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The cost of being ‘green’  

Credit:  By Boston Herald Editorial Staff | www.bostonherald.com 22 June 2012 ~~

In the immortal words of Kermit the Frog “it’s not easy being green.”

And taxpayers are finding out it’s also not cheap. In fact, the public subsidies bestowed locally on companies like the now departed Evergreen Solar and the $535 million in federally backed loans to the now bankrupt Solyndra are only the two most obvious examples.

But it’s Cape Wind, the 130 turbines slated for the pristine waters of Nantucket Sound, that will be the gift that keeps on giving – doubling or tripling the cost of energy to local ratepayers. It has always been the wrong project in the wrong place and certainly at the wrong price.

But now at last the corners cut and whether agencies were bullied into submission may become the subject of a congressional probe – by the same congressman who has been all over the Solyndra scandal, Rep. Cliff Stearns (R-Fla.).

“It appears that an investigation is warranted in the case of Cape Wind to determine if the FAA [Federal Aviation Administration] acted inappropriately due to political pressure from the [Obama] administration,” Stearns told the Herald.

“This is yet another example of this administration making dubious decisions based upon political considerations in pushing out these energy projects without conducting due diligence that would call into question their viability or value,” he noted.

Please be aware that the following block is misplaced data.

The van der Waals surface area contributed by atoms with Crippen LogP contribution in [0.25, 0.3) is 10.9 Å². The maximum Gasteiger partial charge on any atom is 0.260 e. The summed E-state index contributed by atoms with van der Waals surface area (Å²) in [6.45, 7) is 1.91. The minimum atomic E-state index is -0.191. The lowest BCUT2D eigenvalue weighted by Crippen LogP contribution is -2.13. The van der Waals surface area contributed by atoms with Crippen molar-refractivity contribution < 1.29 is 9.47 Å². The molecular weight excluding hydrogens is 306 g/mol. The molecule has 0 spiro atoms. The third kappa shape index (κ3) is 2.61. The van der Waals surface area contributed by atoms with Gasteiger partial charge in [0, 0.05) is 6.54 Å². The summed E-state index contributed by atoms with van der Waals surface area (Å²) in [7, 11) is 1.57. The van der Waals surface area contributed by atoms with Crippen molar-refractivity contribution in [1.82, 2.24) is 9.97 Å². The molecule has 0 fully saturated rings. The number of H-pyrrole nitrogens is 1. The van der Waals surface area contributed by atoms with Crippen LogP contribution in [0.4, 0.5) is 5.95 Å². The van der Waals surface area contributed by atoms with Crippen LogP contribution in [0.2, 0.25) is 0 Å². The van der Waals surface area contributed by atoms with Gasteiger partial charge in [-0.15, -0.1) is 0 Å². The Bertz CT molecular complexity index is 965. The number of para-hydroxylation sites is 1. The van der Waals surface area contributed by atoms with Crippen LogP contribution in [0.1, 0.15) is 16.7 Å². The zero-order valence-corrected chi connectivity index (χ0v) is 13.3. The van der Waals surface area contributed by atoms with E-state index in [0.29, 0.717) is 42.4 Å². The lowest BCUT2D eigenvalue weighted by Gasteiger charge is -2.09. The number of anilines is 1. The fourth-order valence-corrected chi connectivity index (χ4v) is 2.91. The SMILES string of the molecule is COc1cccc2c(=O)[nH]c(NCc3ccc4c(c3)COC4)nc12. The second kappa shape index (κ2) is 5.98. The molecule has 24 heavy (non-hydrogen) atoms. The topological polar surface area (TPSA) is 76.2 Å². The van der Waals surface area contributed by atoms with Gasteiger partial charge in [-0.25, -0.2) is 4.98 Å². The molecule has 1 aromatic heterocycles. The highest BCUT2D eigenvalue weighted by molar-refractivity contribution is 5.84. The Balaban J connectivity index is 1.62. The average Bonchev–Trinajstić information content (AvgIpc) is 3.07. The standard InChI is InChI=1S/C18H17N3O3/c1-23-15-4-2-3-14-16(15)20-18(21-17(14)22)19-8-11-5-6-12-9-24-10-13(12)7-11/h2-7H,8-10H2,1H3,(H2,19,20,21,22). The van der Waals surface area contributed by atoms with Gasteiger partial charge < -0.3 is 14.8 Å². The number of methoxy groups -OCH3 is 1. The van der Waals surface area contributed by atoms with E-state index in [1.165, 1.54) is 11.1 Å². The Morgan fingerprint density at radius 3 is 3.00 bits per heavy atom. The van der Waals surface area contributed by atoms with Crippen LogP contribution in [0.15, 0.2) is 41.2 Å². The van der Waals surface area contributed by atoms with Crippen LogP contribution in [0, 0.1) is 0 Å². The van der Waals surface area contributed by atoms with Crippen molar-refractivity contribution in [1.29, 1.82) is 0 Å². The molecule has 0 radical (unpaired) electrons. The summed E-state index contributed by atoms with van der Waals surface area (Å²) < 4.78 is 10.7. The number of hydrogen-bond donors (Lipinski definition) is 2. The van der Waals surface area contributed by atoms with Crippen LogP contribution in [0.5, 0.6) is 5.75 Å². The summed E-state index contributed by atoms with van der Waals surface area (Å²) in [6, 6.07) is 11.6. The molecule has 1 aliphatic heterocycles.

The FAA and the Coast Guard had to certify that the project would not pose public safety risks – decisions which might now come under the scrutiny of the House Oversight Committee or the House Committee on Transportation and Infrastructure.

Frankly we’re not fussy which group takes a second look at this pending nightmare for ratepayers. In its effort to make what then-state energy secretary Ian Bowles insisted would be “worldwide news,” common sense was left behind.

Perhaps congressional scrutiny can help set things right.

Source:  By Boston Herald Editorial Staff | www.bostonherald.com 22 June 2012

This article is the work of the source indicated. Any opinions expressed in it are not necessarily those of National Wind Watch.

The copyright of this article resides with the author or publisher indicated. As part of its noncommercial effort to present the environmental, social, scientific, and economic issues of large-scale wind power development to a global audience seeking such information, National Wind Watch endeavors to observe “fair use” as provided for in section 107 of U.S. Copyright Law and similar “fair dealing” provisions of the copyright laws of other nations. Send requests to excerpt, general inquiries, and comments via e-mail.

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